Child Survival: Now on the Global Agenda


Today in the developing world over 11,000 children – especially those under the age of five – will die. These deaths are largely caused by preventable disease and neonatal conditions that can also be prevented. In all, that number totals 4.4 million children a year. That number, while explosively high, is significantly down 70 percent from 20 years ago. Now, the global health community is pushing to reduce child mortality to 2 million deaths per year by 2035. While it will not be easy, it is certainly achievable.

This week USAID, UNICEF, and the governments of India and Ethiopia convened the Child Survival Call to Action event held at Georgetown University. There we heard from key leaders in the area of child survival; those who are invested in dramatically reducing the child mortality rate in developing countries. Eighty percent of all child deaths occur in 28 countries. Of those deaths 40 percent are concentrated in five countries – India, Nigeria, Democratic Republic of Congo, Pakistan, and Ethiopia. In order to reduce child mortality these countries in particular must work toward keeping more of its children alive.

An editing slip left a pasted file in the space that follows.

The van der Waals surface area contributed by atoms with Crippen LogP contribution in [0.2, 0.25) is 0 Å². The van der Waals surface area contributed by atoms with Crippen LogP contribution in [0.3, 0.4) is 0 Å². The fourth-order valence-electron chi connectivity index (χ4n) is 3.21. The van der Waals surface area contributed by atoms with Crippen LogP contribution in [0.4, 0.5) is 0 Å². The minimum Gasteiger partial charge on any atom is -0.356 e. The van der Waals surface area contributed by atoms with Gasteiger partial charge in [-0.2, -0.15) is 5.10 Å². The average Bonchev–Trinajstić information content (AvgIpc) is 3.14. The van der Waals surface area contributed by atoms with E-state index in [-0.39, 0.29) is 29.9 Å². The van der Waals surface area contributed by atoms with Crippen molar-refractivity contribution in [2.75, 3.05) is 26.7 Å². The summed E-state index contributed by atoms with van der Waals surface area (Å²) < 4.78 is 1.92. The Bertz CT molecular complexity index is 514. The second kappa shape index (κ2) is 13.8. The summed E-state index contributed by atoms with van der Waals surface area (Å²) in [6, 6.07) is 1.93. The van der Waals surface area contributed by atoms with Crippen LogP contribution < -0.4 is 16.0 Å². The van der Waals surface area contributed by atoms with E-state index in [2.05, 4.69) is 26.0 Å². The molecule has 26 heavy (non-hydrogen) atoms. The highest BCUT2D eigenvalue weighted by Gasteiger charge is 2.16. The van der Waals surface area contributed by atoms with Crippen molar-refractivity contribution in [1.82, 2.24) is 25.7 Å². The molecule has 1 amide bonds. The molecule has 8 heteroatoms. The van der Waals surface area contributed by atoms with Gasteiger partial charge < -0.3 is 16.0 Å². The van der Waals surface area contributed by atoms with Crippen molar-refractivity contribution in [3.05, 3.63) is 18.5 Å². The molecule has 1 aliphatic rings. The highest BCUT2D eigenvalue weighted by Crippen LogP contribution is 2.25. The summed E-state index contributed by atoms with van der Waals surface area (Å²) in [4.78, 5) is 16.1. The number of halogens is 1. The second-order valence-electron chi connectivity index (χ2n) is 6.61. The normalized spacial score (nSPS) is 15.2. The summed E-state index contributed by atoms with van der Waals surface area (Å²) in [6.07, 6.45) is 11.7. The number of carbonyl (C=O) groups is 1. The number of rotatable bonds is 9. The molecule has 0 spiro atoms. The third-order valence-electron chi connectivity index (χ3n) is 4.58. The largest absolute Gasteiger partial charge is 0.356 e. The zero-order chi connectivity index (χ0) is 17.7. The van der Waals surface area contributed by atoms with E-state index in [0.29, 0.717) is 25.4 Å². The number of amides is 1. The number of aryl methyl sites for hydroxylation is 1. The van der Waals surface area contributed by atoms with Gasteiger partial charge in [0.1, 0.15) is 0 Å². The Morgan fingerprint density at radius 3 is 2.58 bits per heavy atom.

Here are two commitments to child survival from the Ministers of Health for Ethiopia and India.

Now a new initiative has been launched to hold countries accountable to the pledges they make to reduce child mortality. You can read more at A Promise Renewed.

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